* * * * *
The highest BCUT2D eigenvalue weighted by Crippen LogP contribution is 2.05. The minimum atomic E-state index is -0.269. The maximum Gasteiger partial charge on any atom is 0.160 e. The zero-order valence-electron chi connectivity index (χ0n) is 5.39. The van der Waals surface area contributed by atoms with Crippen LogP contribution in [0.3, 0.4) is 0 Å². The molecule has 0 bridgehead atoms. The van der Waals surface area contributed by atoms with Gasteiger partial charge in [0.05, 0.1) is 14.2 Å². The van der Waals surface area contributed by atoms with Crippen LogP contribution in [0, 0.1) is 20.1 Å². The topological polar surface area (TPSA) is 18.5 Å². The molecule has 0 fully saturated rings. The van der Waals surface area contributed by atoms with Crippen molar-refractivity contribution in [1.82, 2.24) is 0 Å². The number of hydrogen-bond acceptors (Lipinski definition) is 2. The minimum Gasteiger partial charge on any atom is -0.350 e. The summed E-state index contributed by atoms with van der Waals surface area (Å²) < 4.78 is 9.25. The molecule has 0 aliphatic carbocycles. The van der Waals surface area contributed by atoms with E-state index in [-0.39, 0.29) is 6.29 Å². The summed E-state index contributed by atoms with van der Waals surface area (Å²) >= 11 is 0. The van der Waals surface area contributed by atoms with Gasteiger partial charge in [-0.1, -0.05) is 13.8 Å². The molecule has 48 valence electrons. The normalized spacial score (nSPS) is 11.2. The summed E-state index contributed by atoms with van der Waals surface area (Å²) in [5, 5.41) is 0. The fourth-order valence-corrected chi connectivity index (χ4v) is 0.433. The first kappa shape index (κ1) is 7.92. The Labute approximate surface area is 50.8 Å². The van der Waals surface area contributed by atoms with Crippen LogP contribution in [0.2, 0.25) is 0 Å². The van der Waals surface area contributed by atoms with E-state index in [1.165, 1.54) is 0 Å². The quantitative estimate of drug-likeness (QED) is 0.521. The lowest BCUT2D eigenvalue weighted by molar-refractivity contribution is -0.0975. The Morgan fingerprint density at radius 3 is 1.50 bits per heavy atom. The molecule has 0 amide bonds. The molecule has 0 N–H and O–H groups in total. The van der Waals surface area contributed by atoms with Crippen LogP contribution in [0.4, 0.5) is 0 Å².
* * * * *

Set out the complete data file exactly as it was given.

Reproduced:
The highest BCUT2D eigenvalue weighted by Crippen LogP contribution is 2.05. The minimum atomic E-state index is -0.269. The maximum Gasteiger partial charge on any atom is 0.160 e. The zero-order valence-electron chi connectivity index (χ0n) is 5.39. The van der Waals surface area contributed by atoms with Crippen LogP contribution in [0.3, 0.4) is 0 Å². The molecule has 0 bridgehead atoms. The van der Waals surface area contributed by atoms with Gasteiger partial charge in [0.05, 0.1) is 14.2 Å². The van der Waals surface area contributed by atoms with Crippen LogP contribution in [0, 0.1) is 20.1 Å². The topological polar surface area (TPSA) is 18.5 Å². The molecule has 0 fully saturated rings. The van der Waals surface area contributed by atoms with Crippen molar-refractivity contribution in [1.82, 2.24) is 0 Å². The number of hydrogen-bond acceptors (Lipinski definition) is 2. The minimum Gasteiger partial charge on any atom is -0.350 e. The summed E-state index contributed by atoms with van der Waals surface area (Å²) < 4.78 is 9.25. The molecule has 0 aliphatic carbocycles. The van der Waals surface area contributed by atoms with E-state index in [-0.39, 0.29) is 6.29 Å². The summed E-state index contributed by atoms with van der Waals surface area (Å²) >= 11 is 0. The van der Waals surface area contributed by atoms with Gasteiger partial charge in [-0.1, -0.05) is 13.8 Å². The molecule has 48 valence electrons. The normalized spacial score (nSPS) is 11.2. The summed E-state index contributed by atoms with van der Waals surface area (Å²) in [5, 5.41) is 0. The fourth-order valence-corrected chi connectivity index (χ4v) is 0.433. The first kappa shape index (κ1) is 7.92. The Labute approximate surface area is 50.8 Å². The van der Waals surface area contributed by atoms with Crippen LogP contribution in [0.2, 0.25) is 0 Å². The van der Waals surface area contributed by atoms with E-state index in [1.165, 1.54) is 0 Å². The quantitative estimate of drug-likeness (QED) is 0.521. The lowest BCUT2D eigenvalue weighted by molar-refractivity contribution is -0.0975. The Morgan fingerprint density at radius 3 is 1.50 bits per heavy atom. The molecule has 0 amide bonds. The molecule has 0 N–H and O–H groups in total. The van der Waals surface area contributed by atoms with Crippen LogP contribution in [0.4, 0.5) is 0 Å².